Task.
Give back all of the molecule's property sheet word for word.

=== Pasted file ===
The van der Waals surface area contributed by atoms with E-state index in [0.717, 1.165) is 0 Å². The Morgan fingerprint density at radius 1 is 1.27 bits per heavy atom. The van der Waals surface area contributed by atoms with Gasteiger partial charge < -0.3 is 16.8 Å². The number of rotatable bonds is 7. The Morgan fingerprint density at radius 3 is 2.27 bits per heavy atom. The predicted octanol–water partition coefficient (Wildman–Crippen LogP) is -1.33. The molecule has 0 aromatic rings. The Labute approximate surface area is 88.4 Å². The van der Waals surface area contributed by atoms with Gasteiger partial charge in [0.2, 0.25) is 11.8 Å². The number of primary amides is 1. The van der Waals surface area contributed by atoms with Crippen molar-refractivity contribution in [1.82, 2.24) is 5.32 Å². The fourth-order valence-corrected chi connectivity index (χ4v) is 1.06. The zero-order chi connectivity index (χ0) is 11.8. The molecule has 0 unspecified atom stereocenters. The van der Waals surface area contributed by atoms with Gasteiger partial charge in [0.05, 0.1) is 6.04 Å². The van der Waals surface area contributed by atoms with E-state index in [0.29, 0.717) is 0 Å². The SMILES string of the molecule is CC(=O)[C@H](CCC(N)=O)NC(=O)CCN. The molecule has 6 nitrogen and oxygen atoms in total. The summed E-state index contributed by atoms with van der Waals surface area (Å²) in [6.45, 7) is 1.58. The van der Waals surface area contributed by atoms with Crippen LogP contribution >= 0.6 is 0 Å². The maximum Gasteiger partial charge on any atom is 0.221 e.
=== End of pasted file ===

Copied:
The van der Waals surface area contributed by atoms with E-state index in [0.717, 1.165) is 0 Å². The Morgan fingerprint density at radius 1 is 1.27 bits per heavy atom. The van der Waals surface area contributed by atoms with Gasteiger partial charge < -0.3 is 16.8 Å². The number of rotatable bonds is 7. The Morgan fingerprint density at radius 3 is 2.27 bits per heavy atom. The predicted octanol–water partition coefficient (Wildman–Crippen LogP) is -1.33. The molecule has 0 aromatic rings. The Labute approximate surface area is 88.4 Å². The van der Waals surface area contributed by atoms with Gasteiger partial charge in [0.2, 0.25) is 11.8 Å². The number of primary amides is 1. The van der Waals surface area contributed by atoms with Crippen molar-refractivity contribution in [1.82, 2.24) is 5.32 Å². The fourth-order valence-corrected chi connectivity index (χ4v) is 1.06. The zero-order chi connectivity index (χ0) is 11.8. The molecule has 0 unspecified atom stereocenters. The van der Waals surface area contributed by atoms with Gasteiger partial charge in [0.05, 0.1) is 6.04 Å². The van der Waals surface area contributed by atoms with E-state index in [0.29, 0.717) is 0 Å². The SMILES string of the molecule is CC(=O)[C@H](CCC(N)=O)NC(=O)CCN. The molecule has 6 nitrogen and oxygen atoms in total. The summed E-state index contributed by atoms with van der Waals surface area (Å²) in [6.45, 7) is 1.58. The van der Waals surface area contributed by atoms with Crippen LogP contribution >= 0.6 is 0 Å². The maximum Gasteiger partial charge on any atom is 0.221 e.